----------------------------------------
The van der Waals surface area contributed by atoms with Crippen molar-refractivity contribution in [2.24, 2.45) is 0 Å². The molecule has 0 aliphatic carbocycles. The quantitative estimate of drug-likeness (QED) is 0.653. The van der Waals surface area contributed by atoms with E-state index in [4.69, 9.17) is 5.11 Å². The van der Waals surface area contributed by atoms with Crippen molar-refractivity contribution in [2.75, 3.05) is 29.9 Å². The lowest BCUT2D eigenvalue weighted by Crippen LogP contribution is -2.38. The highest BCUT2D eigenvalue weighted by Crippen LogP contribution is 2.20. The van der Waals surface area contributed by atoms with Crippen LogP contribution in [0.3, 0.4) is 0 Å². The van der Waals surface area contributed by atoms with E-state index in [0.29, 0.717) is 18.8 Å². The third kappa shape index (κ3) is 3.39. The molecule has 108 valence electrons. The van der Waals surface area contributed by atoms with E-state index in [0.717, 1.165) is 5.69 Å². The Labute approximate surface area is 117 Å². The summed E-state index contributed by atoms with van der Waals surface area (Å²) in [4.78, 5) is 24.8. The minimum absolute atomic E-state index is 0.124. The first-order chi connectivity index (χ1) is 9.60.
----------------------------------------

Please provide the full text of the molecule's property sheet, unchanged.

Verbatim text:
The van der Waals surface area contributed by atoms with Crippen molar-refractivity contribution in [2.24, 2.45) is 0 Å². The molecule has 0 aliphatic carbocycles. The quantitative estimate of drug-likeness (QED) is 0.653. The van der Waals surface area contributed by atoms with E-state index in [4.69, 9.17) is 5.11 Å². The van der Waals surface area contributed by atoms with Crippen molar-refractivity contribution in [2.75, 3.05) is 29.9 Å². The lowest BCUT2D eigenvalue weighted by Crippen LogP contribution is -2.38. The highest BCUT2D eigenvalue weighted by Crippen LogP contribution is 2.20. The van der Waals surface area contributed by atoms with Crippen LogP contribution in [0.3, 0.4) is 0 Å². The van der Waals surface area contributed by atoms with E-state index in [0.29, 0.717) is 18.8 Å². The third kappa shape index (κ3) is 3.39. The molecule has 108 valence electrons. The van der Waals surface area contributed by atoms with E-state index in [0.717, 1.165) is 5.69 Å². The Labute approximate surface area is 117 Å². The summed E-state index contributed by atoms with van der Waals surface area (Å²) in [4.78, 5) is 24.8. The minimum absolute atomic E-state index is 0.124. The first-order chi connectivity index (χ1) is 9.60.